Part I of II by Claudio Grass, Hünenberg See, Switzerland 2020 certainly was a year of a lot of “firsts”, most them extremely destructive to the economy, to our societies and to our everyday lives. However, there were a few positive developments too, among them being the fact that it was the year that ordinary people discovered and entered financial markets. Until last year, the world of trading and investing had long been closed to the average citizen, taxpayer, and saver. Wall Street was always seen as an exclusive club. Investing itself, as a concept, was widely seen as something only those at the top of the socioeconomic pyramid could engage in, and even then, never directly. Bankers, brokers, and other “gatekeepers” made sure that this very profitable arena would remain
Claudio Grass considers the following as important: amateur trading, Economics, Finance, financial liberation, Gold, Monetary, online-trading, Politics, stock market, Thoughts, Uncategorized
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Part I of II by Claudio Grass, Hünenberg See, Switzerland
2020 certainly was a year of a lot of “firsts”, most them extremely destructive to the economy, to our societies and to our everyday lives. However, there were a few positive developments too, among them being the fact that it was the year that ordinary people discovered and entered financial markets.
Until last year, the world of trading and investing had long been closed to the average citizen, taxpayer, and saver. Wall Street was always seen as an exclusive club. Investing itself, as a concept, was widely seen as something only those at the top of the socioeconomic pyramid could engage in, and even then, never directly. Bankers, brokers, and other “gatekeepers” made sure that this very profitable arena would remain their own playground and that nobody would dare “cut out the middleman”.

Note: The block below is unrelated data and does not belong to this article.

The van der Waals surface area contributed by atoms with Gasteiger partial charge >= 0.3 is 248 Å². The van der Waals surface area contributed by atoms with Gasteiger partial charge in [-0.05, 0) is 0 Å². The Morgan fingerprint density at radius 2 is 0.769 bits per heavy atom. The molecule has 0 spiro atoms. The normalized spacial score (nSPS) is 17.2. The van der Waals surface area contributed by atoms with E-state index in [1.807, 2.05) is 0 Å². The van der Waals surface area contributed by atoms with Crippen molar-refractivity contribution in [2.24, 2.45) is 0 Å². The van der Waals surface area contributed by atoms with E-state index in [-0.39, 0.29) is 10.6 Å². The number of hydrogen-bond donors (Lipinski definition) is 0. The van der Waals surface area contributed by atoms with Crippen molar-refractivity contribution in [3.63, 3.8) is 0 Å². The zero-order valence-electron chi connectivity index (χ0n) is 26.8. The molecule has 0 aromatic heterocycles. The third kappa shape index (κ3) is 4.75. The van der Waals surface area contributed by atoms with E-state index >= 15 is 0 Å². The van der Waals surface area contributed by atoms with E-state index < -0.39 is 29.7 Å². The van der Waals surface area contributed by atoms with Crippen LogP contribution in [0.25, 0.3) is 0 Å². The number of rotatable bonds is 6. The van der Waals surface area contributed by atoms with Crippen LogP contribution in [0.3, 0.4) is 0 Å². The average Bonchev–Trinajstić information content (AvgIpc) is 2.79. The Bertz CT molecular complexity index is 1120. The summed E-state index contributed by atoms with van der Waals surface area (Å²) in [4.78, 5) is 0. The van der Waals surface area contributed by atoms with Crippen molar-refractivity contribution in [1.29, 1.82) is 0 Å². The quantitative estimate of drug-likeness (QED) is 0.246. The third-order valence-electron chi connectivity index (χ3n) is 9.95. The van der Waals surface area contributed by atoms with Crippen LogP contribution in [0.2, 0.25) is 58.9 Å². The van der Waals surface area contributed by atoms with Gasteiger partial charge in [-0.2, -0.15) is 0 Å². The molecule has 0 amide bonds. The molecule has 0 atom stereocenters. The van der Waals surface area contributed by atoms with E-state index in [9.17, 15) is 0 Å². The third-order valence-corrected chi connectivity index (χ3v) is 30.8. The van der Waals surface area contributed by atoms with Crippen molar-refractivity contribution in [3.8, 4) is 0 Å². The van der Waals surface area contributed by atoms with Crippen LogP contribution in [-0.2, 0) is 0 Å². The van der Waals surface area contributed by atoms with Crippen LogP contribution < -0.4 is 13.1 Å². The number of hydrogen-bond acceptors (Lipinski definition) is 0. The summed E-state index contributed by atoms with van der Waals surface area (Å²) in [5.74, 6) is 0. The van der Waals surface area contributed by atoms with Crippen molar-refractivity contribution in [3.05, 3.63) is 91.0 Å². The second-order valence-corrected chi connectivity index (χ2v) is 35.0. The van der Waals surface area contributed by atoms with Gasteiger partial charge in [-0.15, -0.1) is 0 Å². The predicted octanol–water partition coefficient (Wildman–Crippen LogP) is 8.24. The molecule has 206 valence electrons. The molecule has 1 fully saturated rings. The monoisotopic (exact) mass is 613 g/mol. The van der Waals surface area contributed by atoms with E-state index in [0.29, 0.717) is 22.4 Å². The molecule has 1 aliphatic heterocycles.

They achieved this by presenting markets and financial planning at large as extremely complicated and very intimidating, by using unnecessarily convoluted jargon and by sharing horror stories of mythical losses suffered by anyone who tried to “DIY” investing. However, most importantly, they achieved it by promoting themselves as irreplaceable, pretending that their insights and experience was the equivalent of a crystal ball that nobody else had access to. They could “beat the market” and clients should trust them blindly, because they knew precisely what was best for them and always had their best interests at heart.
Of course, most of this is nonsensical. A quick look at performances of different strategies and returns over the last decades proves as much. Nobody has a crystal ball and no-one can consistently “beat the market”. The exorbitant fees and the ludicrous costs that retail investors have paid over the years, especially those with smaller accounts, just for the privilege of investing in a company and being able to put their cash to work, were almost never justified by the level of service and the actual returns they achieved. And that doesn’t even include the countless scandals, the corruption and the rule breaking and bending that has cost so many retail investors their entire life savings. From reckless investment decisions to insider trading, from collusion to plain and outright fraud, the gatekeepers of yesteryear certainly have a very tainted record and one that definitely does not support their claim that they always put their clients’ interests first.